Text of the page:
role for tricyclic antidepressants in the treatment of this syndrome. However,
all of the above studies were not addressing whether antidepressant medication
alone had any effect, but whether antidepressant medication increased the
effectiveness of established treatment programs.
The serotonin antagonist, Cyproheptadine, has also been studied as a method of treating anorexia. There are a number of reasons why this drug has been tested. First, the use of this drug in children suffering from asthma was associated with significant weight gain in the children. Also, previous studies have suggested that serotonin plays an important role in the control of eating behavior. For example, an increase of serotonin in the hypothalamus leads to a decrease in food consumption, while a decrease in serotonin is related to an increase in food intake.
The first controlled study of cyproheptadine was performed by Vigersky
and Loriaux (1977) and demonstrated a weight gain in 31% of the patients.
However, Goldberg et al (1979) demonstrated no significant difference in
weight gain between those taking the drug and those not taking it. A follow-up
of these patients did suggest that some patients with very severe forms
of the disease did benefit from cyproheptadine. Halmi et al's (1986) study
showed a differential drug effect between the bulimic and nonbulimic subgroups
of anorexia. Cyproheptadine significantly increased treatment efficiency
in nonbulimic patients, but impaired treatment efficiency in bulimic patients.
These data suggest that cyproheptadine may be beneficial in the treatment
of the nonbulimic subgroup of anorexic patients.
Due to the known association beteen lithium treatment and weight
gain, Gross et al (1981) conducted a controlled trial of lithium carbonate
in anorexia nervosa. This study suggested that lithium carbonate might
provoke weight gain in patients with anorexia nervosa, but it has not been
followed up or supported by larger and more in depth studies.
In 1983, Gross et al also carried out a controlled experiment of
delta-9-tetrahydrocannabinal to test the idea that the appetite-stimulating
effects of this prominent psychoactive component of marijuana might be
beneficial to patients suffering from anorexia. Tetrahydrocannabinal did
not promote weight gain in the patients, and was associated with severe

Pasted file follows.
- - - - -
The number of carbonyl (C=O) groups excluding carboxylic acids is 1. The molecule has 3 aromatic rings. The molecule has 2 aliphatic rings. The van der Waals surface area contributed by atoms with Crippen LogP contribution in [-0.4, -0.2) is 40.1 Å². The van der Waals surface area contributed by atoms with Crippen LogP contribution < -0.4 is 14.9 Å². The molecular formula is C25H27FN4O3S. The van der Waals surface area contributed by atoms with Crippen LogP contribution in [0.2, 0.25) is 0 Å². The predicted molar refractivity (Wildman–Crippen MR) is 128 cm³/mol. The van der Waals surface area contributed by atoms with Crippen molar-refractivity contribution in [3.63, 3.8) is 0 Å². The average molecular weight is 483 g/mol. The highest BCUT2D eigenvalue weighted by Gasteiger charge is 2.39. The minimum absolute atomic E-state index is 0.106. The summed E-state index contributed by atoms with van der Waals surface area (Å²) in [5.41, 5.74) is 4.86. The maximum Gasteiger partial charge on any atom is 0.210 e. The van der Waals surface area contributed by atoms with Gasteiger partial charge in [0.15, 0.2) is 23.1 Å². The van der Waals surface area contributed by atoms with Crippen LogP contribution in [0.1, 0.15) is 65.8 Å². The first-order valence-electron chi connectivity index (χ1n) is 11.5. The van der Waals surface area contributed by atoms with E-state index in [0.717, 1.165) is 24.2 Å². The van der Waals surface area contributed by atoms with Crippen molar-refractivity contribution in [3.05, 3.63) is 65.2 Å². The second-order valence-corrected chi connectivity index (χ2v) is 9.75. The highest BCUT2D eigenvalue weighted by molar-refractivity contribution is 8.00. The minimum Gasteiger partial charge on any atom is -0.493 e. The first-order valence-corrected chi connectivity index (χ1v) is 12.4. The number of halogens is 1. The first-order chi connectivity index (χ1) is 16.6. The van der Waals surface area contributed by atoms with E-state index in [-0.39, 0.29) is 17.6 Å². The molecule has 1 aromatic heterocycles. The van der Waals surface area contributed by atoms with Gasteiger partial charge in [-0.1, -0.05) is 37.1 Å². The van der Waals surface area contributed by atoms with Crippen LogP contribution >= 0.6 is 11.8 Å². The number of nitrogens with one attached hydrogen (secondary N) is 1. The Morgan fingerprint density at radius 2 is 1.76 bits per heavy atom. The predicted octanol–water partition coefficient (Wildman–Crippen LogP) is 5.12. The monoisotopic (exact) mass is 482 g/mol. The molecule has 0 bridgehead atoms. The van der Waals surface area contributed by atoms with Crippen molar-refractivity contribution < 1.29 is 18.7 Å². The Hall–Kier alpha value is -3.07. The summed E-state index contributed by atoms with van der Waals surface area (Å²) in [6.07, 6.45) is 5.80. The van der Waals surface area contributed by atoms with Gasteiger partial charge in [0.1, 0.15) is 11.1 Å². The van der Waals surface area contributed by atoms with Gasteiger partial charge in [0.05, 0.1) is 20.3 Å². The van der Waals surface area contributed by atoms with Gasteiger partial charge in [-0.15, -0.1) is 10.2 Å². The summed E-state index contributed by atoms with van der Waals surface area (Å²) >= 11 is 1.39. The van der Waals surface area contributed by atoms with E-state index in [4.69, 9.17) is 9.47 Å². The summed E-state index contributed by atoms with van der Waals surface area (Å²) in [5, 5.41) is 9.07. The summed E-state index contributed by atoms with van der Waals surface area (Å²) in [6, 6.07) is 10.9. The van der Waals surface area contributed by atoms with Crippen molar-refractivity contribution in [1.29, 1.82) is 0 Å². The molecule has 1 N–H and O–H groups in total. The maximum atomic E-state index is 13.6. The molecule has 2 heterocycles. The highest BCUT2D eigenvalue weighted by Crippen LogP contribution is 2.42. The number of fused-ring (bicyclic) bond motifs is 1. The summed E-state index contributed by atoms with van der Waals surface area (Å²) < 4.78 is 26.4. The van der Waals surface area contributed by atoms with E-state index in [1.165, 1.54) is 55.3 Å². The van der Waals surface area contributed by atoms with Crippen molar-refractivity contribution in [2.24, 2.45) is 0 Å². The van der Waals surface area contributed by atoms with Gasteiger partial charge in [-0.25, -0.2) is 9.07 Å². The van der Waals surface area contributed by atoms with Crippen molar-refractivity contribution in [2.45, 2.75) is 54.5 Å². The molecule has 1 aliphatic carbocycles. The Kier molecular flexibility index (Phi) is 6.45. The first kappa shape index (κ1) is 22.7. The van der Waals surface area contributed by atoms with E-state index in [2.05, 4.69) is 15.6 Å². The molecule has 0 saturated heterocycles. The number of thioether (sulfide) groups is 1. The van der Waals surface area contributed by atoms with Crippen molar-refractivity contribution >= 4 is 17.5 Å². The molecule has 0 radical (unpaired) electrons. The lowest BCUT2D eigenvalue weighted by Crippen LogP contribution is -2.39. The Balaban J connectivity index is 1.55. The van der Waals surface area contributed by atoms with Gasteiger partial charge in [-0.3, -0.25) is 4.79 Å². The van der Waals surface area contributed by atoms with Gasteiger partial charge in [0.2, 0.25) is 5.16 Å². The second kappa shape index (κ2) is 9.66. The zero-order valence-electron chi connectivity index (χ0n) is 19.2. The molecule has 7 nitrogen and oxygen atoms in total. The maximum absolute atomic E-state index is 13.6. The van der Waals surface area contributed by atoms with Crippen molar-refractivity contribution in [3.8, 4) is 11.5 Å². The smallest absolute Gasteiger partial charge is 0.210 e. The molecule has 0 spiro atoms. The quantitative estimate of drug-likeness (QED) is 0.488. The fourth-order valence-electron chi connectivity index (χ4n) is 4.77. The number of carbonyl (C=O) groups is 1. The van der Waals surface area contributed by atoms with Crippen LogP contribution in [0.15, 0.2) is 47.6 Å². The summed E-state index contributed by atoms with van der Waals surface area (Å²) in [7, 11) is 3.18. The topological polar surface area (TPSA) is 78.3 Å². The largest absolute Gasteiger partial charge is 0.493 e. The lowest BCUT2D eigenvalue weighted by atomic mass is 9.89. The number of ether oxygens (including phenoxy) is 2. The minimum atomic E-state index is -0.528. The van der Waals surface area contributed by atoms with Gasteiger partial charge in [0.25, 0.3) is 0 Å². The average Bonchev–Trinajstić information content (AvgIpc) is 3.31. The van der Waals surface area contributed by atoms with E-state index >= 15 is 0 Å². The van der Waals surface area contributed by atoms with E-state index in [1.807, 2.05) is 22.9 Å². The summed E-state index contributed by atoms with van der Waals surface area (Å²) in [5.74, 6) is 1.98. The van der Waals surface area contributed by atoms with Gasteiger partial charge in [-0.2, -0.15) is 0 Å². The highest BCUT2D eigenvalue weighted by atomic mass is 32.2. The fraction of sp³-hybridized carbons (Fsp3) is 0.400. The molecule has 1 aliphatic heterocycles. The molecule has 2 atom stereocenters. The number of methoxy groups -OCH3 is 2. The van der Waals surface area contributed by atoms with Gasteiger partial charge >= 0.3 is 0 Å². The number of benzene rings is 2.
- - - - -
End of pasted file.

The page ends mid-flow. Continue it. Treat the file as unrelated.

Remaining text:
dysphoric reactions in about 25% of the patients.
Over the past fifty years, psychiatry has demonstrated advances in
the development of pharmacological treatments for many major psychiatric
illnesses. Although anorexia nervosa was clearly described more than one
hundred years ago, it appears that anorexia is not responsive to this pharmacological
intervention. Until further research can provide a pharmacological treatment
for anorexia, clinicians must remain content dealing with this disease,
which is so difficult to treat, through measures such as psychosocial therapy.
Biederman, J., Herzog, D. B., & Rivinus, T. M. (1985). Amitriptyline in the treatment of anorexia nervosa: a double-blind, placebo-controlled study. Journal of Clinical Psychopharmacology, 5, 10-16.
Bruch, H. (1986). Anorexia nervosa: The therapeutic task. Handbook of eating disorders: Physiology, psychology, and treatment of obesity, anorexia, and bulimia. New York: Basic Books.
Dally, P., & Sargant, W. (1960). A new treatment of anorexia nervosa. British Medical Journal, 1,1770-1773.
Goldberg, S. C., Halmi, K. A., & Eckert, E. D. (1979). Cyproheptadine in anorexia nervosa. British Journal of Psychiatry, 134, 67-70.
Gross, H. A., Ebert, M. H., & Faden, V. B. (1981). A double blind controlled trial of lithium carbonate in primary anorexia nervosa. Journal of Clinical Psychopharmacology, 1,376-381.
Gross, H. A., Ebert, M. H., & Faden, V. B. (1983). A double blind trial of delta-9-tetrahydrocannabinol in primary anorexia nervosa. Journal of Clinical Psychopharmacology, 3, 165-171.
Halmi, K. A., Eckert, E. D., & LaDu T. J. (1986). Anorexia nervosa: treatment efficacy of cyproheptadine and amitriptyline. Arch of General Psychiatry,43, 177-181.
Lacey, J. H., & Crisp, A. H. (1980). Hunder, food intake and weight: the imact of clomipramine on a refeeding anorexia nervosa population. Postgraduate Medical Journal, 56, 79-85.
Vandereycken, W. (1984). Neuroleptics in the short term treatment of anorexia nervosa: a double blind placebo controlled study with sulpiride. Bristish Journal of Psychiatry, 144, 288-292.
Vandereycken, W., & Pierloot R. (1982). Pimozide combined with behavior therapy in the short term treatment of anorexia nervosa. Acto Psychiatry Scandinavia, 66, 445-450.
Vigersky, R. A., & Loriaux, D. L. (1977). The effect of cyproheptadine
in anorexia nervosa: a double blind trial, in Anorexia Nervosa. New York,